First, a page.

Recently someone asked me how I wrote my books. I took a while to think about this and finally came up with an answer: I have no idea. Weird, right?
Writing is a mystery to me. It just happens. Sometimes I can force it to happen, but I can tell when I do. The best novels I have written are the ones that just happened. They started with a single word and just flowed…
When this happens, I can write a book very quickly. Fortified Dreams is one example; I wrote it in less than two weeks. Elysium Dreams was written in just under three weeks. The most impressive though for me, personally, is Dark Cotillion. I wrote it during NaNoWriMo (National Novel Writing Month, which is November), 120,000 words in one month.
Books where I have to force the story along not only take longer, but they tend to be shorter in word counts. The average novel is 60,000 words. I always try to make a Dreams novel that length, sometimes though, it’s hard. The story just doesn’t flow from me and I have to spend a lot of time trying to figure out what is going on.
Then there are the weird books; Cannibal Dreams falls into this category. It started okay, I had to force the first several chapters though and then it hit a snag and Patterson showed up. Once Patterson arrived in the story, it started to flow and was written without any more problems.
I’ve often told people that I don’t control my characters. This is weird, but it’s also true. I can’t force Aislinn Cain to do anything… In my head, she’s her own person and as a result, she does her own thing. People who know me personally have trouble separating me from the characters as they read, but to me, the characters are people that live in my head. It’s like hearing voices and having imaginary friends, but without the need of psychiatric treatment.
If I have to force a book, it’s because my brain is at war with my imagination. My brain wants one thing to happen, while my imagination is telling a completely different story. This disconnect is weird and it’s even weirder as I write it. It just feels unnatural and occasionally leads to writer’s block.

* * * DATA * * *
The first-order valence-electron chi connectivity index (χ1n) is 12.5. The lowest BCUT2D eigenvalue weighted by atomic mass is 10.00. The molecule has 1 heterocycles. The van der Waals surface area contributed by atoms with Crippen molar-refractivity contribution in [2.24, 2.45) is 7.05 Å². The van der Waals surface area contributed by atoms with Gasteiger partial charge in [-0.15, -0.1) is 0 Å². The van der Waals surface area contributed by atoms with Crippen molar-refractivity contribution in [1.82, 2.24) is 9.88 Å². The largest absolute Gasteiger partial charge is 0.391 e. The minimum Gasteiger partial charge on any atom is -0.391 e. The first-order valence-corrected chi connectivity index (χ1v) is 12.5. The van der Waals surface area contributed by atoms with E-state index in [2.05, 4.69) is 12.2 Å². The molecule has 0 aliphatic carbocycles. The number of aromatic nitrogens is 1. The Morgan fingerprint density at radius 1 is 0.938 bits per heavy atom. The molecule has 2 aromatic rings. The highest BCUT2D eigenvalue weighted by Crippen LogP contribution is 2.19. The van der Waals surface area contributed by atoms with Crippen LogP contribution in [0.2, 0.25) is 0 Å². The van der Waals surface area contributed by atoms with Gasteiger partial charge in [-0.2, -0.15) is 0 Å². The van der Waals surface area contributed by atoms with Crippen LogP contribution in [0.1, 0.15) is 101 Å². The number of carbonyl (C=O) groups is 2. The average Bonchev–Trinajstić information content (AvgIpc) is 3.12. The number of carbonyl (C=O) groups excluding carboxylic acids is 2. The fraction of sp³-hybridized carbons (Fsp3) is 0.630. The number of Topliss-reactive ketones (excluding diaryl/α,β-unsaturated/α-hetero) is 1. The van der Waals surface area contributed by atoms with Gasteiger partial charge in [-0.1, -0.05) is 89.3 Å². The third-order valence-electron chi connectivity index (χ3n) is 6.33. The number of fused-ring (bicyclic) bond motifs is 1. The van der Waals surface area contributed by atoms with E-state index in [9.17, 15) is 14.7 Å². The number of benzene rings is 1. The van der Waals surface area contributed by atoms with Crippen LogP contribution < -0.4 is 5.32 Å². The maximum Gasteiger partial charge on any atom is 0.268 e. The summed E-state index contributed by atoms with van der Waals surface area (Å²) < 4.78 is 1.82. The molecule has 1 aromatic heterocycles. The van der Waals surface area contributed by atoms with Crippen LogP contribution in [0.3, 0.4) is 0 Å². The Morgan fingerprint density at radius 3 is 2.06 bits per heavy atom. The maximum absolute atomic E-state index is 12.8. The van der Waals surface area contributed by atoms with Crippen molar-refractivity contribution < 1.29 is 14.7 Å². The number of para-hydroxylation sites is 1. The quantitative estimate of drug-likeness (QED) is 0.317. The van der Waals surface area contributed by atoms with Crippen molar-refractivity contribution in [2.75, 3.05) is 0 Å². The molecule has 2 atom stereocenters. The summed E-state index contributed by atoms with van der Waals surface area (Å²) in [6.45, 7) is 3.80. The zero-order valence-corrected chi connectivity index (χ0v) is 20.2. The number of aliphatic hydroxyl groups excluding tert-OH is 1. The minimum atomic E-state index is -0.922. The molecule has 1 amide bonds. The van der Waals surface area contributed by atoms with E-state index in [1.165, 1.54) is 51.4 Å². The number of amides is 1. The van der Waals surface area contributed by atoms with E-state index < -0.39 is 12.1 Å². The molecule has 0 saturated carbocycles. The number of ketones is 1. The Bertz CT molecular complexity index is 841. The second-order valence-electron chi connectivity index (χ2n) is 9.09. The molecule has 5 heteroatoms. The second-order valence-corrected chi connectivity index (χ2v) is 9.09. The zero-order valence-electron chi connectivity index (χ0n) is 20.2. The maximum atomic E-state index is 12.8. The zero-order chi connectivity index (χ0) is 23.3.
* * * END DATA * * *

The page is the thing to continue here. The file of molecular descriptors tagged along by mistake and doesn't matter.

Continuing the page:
I had this problem big time with Innocent Dreams. The original chapters are still there, but the story isn’t. It literally goes nowhere for eight full chapters. Even the two killer chapters are a disaster. It’s why I never published it; I never finished it and I never figured out what was going on in it.
I don’t plot out a story ahead of time. I try and try and try to do that, because I’ve been told repeatedly that it makes for good stories. But it never works. Someone always goes way off script. The last book that I used the pre-writing plotting for was awful. I’m surprised people still buy the books that came after it. It is among my least favorite books I have ever published.
They have a term for how I write; pantser. I just get an idea and run with it, no plotting or planning. For D&R, it’s a killer, possibly more. For Dysfunctional Chronicles, it’s a situation. For the Death Demon Trilogy it’s the knowledge that someone made a poor decision and years later, it has to be rectified.
This makes it nearly impossible to describe the plot of a book before I have completely written it. It also makes writing difficult for me sometimes because when I force a book to happen, the story doesn’t reveal itself to me, I have to search for it.
It also means that sometimes, I go long stretches without writing much. I don’t like the disconnected feeling when I can’t see the story unfolding because my brain and imagination are warring with each other. However, it never stops me completely. The ideas are always flowing. Most get rejected, but every so often, one gets latched onto and becomes a book.
Which is why I tell people I don’t know how to write a book, for me, it just happens or it doesn’t and I struggle to figure it out. It’s a strange position to be in.